Sunday, 4 March 2012

The two things you need to know about learning design

A nice game, recently publicised by Oliver Burkeman in his Guardian column - is to sum up an area of expertise in just two things: the only two things you really need to know. The American writer Glen Whitman started the game in 2002 after a bar-room challenge to name the two things about economics (then his own academic field), to which he replied, after some thought: 1.  incentives matter, and 2. there's no such thing as a free lunch. On his invitation, other people have extended the formula to many other fields, such as stock trading (1. buy low; 2. sell high), acting (1. don't forget your lines,  2. don't run into the set) and history (1. everything has earlier antecedents, 2. sources lie but they're all we have). Apart from it being fun, people find the game a good exercise for taking a fresh look at one's own field and getting back to basics.

Playing the game with my own field of learning design, my first attempt at an answer was this:
  1. Decide what you want people to learn to do.
  2. Decide what they're going to do in order to learn this.
But the more I looked at these two things, the less I liked them.  The problem wasn't that they were untrue or unimportant; in fact, without realising it, I'd followed the ADDIE model (Analyse, Design, Develop, Implement, Evaluate), which is how the learning design / instructional design process is often organised these days. The first of my things corresponded to the Analysis phase, which at its core is about identifying learning outcomes, expressing  them in behavioural terms - so "decide what you want people to learn to do" rather than just "learn". <1> The second corresponded to the Design phase, or thinking up a way for learners to reach those learning outcomes - which on the principles of active learning means "decide what they're going to do". <2> There wasn't anything wrong with my two things; they were just dull. I'd tried to be safe and correct, and I'd ended up with things that sounded obvious. Bor-ing, as Sherlock Holmes would say (at least when played by Benedict Cumerbatch).<3>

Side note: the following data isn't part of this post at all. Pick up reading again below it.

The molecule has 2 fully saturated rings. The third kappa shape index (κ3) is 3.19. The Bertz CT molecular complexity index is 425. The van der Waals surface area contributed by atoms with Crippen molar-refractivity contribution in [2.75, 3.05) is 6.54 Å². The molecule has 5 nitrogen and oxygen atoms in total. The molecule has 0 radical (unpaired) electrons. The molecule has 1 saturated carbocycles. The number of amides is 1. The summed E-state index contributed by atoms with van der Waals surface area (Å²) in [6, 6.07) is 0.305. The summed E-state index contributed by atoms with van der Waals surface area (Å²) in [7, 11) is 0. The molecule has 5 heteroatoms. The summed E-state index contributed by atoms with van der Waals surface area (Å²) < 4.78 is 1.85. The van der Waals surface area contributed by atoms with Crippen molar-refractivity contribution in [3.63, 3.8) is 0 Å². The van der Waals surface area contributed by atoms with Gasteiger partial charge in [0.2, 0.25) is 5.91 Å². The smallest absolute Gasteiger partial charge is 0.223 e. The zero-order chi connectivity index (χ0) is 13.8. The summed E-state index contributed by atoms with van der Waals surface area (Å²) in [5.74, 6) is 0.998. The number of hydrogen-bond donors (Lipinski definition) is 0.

So I decided to sharpen my knives a little. The things people really need to know about a subject are the things they're going to get wrong, if left to themselves. No more Mr Nice Guy; my preferred answer lays down a couple of challenges.
  1. Teach people not subject.
  2. People learn because of what they do, not what you do.
The first is important, because if you're a subject matter expert you naturally take pride in your knowledge of your subject, and so when it comes to teaching you try to get in as much of it in as you can. That's all very well if your learners are aspiring to be subject matter experts themselves, but that's seldom the case: they're studying your subject in order to do something else, and that is the need which as a teacher it is your calling to serve.

The second is also about taking the focus off yourself and putting it onto your learners. It challenges the temptation to try to teach well by working hard: by studying lots of sources, by preparing teaching meticulously, by carefully crafting written materials. The reminder here is that the things you do can only bring about learning in others because of and insofar as it causes them to do certain other things; it’s learner activity which brings about learning, and the whole business of teaching can be summed up as getting learners to do those things which will enable them to learn.

Parenthetical notes

<1> The behavioural form is important even when the learning outcome is about command of a body of knowledge, which is usually the case in higher education: you can't get sufficiently precise about what level of knowledge or understanding you want unless you start thinking in terms of what students are going to be able to do - summarise, describe, explain, compare, analyse, interpret, evaluate etc. - see Learning as assimilation for other activity types.

<2> So for example, people don't learn just by reading something but by doing something with what they read. (See The Reader.)

<3> Couldn't it be the case that the two most important things about a subject really just are dull? Of course it could; but a lack of excitement should be a sign that there's a better answer to be found. The whole point of the game is to fling a small net across something vast and large ; if you really succeed in capturing something of its essence in a few words, there should be a frisson  or thrill: a sense of liberation as the squawk and clutter of too much detail falls away into relative insignificance. Anyway, if you're trying to explain your field to someone else, do you really want them to think it's boring?

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